It is desirable that the lid portion be hinged to the bottom portion, preferably using two hinge means which pivot on opposite ends of the bottom portion on pivot points which are inset from the rear side of the box and which lie below the upper edge of the bottom portion. The hinge length and pivot location should be such that when the lid is rotated on the hinges into the open position, the lower rear edge of the top portion comes to rest against the rear side of the bottom portion and the lid portion stands partially upright, slightly beyond the vertical with respect to the rear side of the bottom portion and with its center of gravity on the rearward side of the pivot points so that it remains in the open position by gravity.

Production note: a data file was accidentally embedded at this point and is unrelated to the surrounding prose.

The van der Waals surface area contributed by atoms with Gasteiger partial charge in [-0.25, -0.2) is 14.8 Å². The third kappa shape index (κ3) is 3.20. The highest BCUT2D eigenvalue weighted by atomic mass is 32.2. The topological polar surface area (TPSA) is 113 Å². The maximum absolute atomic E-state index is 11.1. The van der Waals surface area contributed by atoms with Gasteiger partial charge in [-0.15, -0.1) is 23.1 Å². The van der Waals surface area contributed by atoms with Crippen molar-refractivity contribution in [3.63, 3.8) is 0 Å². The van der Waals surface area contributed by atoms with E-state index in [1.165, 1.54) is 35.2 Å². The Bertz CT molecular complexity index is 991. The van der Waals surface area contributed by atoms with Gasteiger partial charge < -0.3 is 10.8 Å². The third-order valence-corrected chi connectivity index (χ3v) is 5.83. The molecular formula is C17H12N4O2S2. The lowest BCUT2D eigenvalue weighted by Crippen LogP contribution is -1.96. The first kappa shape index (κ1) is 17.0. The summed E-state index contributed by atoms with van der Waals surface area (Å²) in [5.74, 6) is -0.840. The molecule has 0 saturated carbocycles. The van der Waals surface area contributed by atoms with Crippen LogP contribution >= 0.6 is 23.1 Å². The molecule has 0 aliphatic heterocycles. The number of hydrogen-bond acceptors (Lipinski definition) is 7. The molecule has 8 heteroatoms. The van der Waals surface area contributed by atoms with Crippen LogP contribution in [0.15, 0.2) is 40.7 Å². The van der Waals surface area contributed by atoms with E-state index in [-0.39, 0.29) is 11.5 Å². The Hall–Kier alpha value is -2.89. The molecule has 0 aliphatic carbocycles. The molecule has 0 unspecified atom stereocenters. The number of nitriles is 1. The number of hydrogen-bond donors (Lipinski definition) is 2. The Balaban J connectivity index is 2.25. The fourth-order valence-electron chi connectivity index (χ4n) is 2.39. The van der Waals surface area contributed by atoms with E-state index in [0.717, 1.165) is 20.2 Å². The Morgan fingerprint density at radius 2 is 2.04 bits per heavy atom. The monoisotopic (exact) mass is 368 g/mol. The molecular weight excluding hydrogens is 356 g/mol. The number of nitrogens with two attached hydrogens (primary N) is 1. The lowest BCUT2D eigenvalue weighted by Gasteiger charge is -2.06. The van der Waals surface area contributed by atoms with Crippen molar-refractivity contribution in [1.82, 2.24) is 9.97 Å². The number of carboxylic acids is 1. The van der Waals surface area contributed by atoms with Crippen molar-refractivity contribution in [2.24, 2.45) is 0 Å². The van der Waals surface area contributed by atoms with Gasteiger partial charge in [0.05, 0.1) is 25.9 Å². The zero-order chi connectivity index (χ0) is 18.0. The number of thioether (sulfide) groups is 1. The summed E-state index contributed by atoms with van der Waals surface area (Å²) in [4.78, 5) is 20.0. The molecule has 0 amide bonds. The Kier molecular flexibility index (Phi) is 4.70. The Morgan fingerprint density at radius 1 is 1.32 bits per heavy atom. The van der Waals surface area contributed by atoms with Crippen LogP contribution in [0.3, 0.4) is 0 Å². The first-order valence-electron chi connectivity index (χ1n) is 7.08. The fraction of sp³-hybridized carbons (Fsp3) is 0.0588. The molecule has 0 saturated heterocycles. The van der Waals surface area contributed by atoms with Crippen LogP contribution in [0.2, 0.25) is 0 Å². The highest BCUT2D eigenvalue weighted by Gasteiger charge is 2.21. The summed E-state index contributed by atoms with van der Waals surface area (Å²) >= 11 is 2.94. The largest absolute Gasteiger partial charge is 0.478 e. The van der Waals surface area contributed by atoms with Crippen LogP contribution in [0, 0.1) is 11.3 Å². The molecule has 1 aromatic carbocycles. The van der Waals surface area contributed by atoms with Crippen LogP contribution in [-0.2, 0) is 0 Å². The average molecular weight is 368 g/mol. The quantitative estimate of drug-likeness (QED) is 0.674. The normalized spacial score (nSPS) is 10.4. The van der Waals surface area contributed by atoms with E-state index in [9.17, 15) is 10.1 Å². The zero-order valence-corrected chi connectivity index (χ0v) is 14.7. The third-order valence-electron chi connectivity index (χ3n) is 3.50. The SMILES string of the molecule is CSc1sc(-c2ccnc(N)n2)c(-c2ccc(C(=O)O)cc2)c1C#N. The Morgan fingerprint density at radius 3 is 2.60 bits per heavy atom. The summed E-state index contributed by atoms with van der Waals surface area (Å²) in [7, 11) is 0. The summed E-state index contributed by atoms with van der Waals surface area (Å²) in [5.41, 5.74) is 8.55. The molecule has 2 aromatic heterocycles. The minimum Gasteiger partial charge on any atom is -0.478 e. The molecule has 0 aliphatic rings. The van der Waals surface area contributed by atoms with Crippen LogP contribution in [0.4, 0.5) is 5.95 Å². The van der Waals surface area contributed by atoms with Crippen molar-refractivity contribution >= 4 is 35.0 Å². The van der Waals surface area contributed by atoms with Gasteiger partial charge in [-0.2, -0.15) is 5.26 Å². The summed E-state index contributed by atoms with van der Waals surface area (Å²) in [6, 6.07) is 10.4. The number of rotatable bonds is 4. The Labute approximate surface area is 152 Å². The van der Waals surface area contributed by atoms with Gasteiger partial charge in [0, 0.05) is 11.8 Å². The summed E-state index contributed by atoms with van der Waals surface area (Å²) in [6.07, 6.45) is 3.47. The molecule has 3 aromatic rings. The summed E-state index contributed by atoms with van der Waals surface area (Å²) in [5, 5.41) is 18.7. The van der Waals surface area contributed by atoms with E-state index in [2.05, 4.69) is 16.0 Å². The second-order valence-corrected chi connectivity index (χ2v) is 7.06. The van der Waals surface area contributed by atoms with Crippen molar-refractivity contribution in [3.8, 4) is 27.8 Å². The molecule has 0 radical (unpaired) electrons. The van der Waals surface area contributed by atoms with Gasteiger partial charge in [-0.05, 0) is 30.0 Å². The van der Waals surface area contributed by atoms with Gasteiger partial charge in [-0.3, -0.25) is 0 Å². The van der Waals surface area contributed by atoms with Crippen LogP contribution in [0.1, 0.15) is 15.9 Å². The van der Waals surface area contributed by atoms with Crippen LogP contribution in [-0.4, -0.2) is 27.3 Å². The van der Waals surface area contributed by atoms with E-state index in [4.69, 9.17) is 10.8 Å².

It is also desirable that the height of the partitions of the bottom portion which form the various compartments be less than the height of the sides, and that the heights of the sides and ends vary so that they are lower in the location of the insulin bottles. This arrangement permits the bottles to be readily grasped and removed from the box. With the exception of the two insulin compartments, the other compartments may be distinguished in the dark or by a sight impaired diabetic by having a different shape which is characteristic of the objects being stored. The two insulin compartments may have the same or different shape from each other. Where the same shape is used, the portions of the partition immediatey adjacent the compartments for storing the insulin bottles may be notched or have other integral touch differentiation so that each bottle compartment may be distinguished in the dark. It is convenient that the depth of the top portion vary so as to be complementary to the bottom portion so that when the lid is closed, the box has a substantially uniform height.